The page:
‘The real debate between Calvinists and Open Theists is not so much over the knowledge of God, as both agree that God knows reality perfectly, but over the nature of the reality in which God knows. If the future is predetermine, God foreknows it as certain. If the future has open possibilities given the free will of God, men, and angels, then God foreknows the future as contingent. If the future has some predeterminations and some openness, then God knows the future as having both contingencies and certainties. God knows the certainties as certainties and the contingencies as contingencies. Whatever the nature of reality is, the omniscient mind of God perfectly corresponds to it. A contradiction would exist to say that God eternally foreknows with certainty the outcome of a future contingency, for then God’s mind does not correspond to the nature of reality since He knows a contingency as a certainty.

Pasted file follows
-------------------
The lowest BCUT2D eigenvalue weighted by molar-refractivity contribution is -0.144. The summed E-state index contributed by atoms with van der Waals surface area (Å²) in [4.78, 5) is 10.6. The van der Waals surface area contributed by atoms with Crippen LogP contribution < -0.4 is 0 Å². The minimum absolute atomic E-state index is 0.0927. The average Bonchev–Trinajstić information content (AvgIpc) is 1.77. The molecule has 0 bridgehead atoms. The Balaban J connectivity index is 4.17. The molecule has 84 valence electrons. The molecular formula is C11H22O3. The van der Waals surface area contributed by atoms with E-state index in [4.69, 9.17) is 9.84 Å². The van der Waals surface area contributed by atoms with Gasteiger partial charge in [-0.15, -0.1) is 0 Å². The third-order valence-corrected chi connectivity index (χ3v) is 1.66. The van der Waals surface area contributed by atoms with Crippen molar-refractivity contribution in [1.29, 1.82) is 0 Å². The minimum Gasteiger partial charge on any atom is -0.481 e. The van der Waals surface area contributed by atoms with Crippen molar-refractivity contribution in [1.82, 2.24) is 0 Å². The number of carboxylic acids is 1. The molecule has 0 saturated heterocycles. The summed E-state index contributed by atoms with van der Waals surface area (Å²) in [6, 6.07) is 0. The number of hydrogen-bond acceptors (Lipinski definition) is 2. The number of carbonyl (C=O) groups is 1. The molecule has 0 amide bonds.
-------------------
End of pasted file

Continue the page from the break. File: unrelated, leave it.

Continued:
The Open Theist is consistent in saying that God foreknows contingencies as possibilities, and the Calvinist is consistent in saying that God foreknows predeterminations as certainties, but the classical Arminian is inconsistent in saying that God eternally foreknows with certainty the future outcome of a contingency. The Classical Arminian says God foreknows contingent future events as certainties, though they are free will choices which may or may not be, and yet they are not predetermined as certain by God. The Classical Arminian would be in the dilemma of God foreknowing that which He cannot change, as He eternally foreknows all things but has not predetermined all things. God’s eternal foreknowledge cannot be wrong, so what He foreknows as certain will happen and cannot be otherwise, and yet these events are not caused or determined by God originally.’
source: Jesse Morrell, “Is Open Theism Heretical or Biblical? What is Foreknowledge? Can God Change the Future?” (biblicaltruthresources).